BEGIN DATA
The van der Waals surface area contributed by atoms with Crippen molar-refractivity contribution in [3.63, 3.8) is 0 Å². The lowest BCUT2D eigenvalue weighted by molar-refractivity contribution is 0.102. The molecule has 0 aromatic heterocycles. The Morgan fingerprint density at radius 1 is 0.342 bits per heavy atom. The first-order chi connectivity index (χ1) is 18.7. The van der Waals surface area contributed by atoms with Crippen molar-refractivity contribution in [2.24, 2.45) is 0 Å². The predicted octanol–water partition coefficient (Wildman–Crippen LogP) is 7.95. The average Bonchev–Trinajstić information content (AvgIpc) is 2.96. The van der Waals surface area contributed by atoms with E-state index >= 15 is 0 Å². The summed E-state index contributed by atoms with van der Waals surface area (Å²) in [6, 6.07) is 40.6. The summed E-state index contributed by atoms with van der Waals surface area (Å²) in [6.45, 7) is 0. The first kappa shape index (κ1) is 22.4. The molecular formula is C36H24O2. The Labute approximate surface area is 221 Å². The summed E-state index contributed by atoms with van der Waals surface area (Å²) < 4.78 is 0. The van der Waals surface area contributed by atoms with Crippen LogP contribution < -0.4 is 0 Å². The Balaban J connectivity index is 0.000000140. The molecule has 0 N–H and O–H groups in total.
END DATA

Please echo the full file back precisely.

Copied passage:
The van der Waals surface area contributed by atoms with Crippen molar-refractivity contribution in [3.63, 3.8) is 0 Å². The lowest BCUT2D eigenvalue weighted by molar-refractivity contribution is 0.102. The molecule has 0 aromatic heterocycles. The Morgan fingerprint density at radius 1 is 0.342 bits per heavy atom. The first-order chi connectivity index (χ1) is 18.7. The van der Waals surface area contributed by atoms with Crippen molar-refractivity contribution in [2.24, 2.45) is 0 Å². The predicted octanol–water partition coefficient (Wildman–Crippen LogP) is 7.95. The average Bonchev–Trinajstić information content (AvgIpc) is 2.96. The van der Waals surface area contributed by atoms with E-state index >= 15 is 0 Å². The summed E-state index contributed by atoms with van der Waals surface area (Å²) in [6, 6.07) is 40.6. The summed E-state index contributed by atoms with van der Waals surface area (Å²) in [6.45, 7) is 0. The first kappa shape index (κ1) is 22.4. The molecular formula is C36H24O2. The Labute approximate surface area is 221 Å². The summed E-state index contributed by atoms with van der Waals surface area (Å²) < 4.78 is 0. The van der Waals surface area contributed by atoms with Crippen LogP contribution < -0.4 is 0 Å². The Balaban J connectivity index is 0.000000140. The molecule has 0 N–H and O–H groups in total.